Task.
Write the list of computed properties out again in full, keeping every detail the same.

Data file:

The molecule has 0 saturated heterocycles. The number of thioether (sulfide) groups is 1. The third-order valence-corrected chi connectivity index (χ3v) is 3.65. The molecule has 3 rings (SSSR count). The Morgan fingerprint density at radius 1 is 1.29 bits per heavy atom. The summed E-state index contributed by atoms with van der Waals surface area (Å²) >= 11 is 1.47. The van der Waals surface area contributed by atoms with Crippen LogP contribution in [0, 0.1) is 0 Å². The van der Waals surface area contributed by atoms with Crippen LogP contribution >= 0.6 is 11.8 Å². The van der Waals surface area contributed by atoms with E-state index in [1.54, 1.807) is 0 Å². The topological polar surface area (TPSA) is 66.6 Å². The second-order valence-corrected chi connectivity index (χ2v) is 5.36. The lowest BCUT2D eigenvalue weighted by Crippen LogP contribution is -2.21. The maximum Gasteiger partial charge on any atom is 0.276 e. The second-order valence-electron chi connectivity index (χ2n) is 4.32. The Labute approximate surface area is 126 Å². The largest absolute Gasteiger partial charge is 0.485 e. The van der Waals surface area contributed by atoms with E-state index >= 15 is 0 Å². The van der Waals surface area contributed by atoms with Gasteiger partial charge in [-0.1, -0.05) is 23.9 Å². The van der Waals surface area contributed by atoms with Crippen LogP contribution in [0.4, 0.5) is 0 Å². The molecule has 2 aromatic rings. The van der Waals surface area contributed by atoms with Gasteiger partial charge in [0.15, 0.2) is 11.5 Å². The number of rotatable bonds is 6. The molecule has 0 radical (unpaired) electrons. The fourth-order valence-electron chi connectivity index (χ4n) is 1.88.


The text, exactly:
The molecule has 0 saturated heterocycles. The number of thioether (sulfide) groups is 1. The third-order valence-corrected chi connectivity index (χ3v) is 3.65. The molecule has 3 rings (SSSR count). The Morgan fingerprint density at radius 1 is 1.29 bits per heavy atom. The summed E-state index contributed by atoms with van der Waals surface area (Å²) >= 11 is 1.47. The van der Waals surface area contributed by atoms with Crippen LogP contribution in [0, 0.1) is 0 Å². The van der Waals surface area contributed by atoms with Crippen LogP contribution >= 0.6 is 11.8 Å². The van der Waals surface area contributed by atoms with E-state index in [1.54, 1.807) is 0 Å². The topological polar surface area (TPSA) is 66.6 Å². The second-order valence-corrected chi connectivity index (χ2v) is 5.36. The lowest BCUT2D eigenvalue weighted by Crippen LogP contribution is -2.21. The maximum Gasteiger partial charge on any atom is 0.276 e. The second-order valence-electron chi connectivity index (χ2n) is 4.32. The Labute approximate surface area is 126 Å². The largest absolute Gasteiger partial charge is 0.485 e. The van der Waals surface area contributed by atoms with E-state index >= 15 is 0 Å². The van der Waals surface area contributed by atoms with Gasteiger partial charge in [-0.1, -0.05) is 23.9 Å². The van der Waals surface area contributed by atoms with Crippen LogP contribution in [0.4, 0.5) is 0 Å². The molecule has 2 aromatic rings. The van der Waals surface area contributed by atoms with Gasteiger partial charge in [0.15, 0.2) is 11.5 Å². The number of rotatable bonds is 6. The molecule has 0 radical (unpaired) electrons. The fourth-order valence-electron chi connectivity index (χ4n) is 1.88.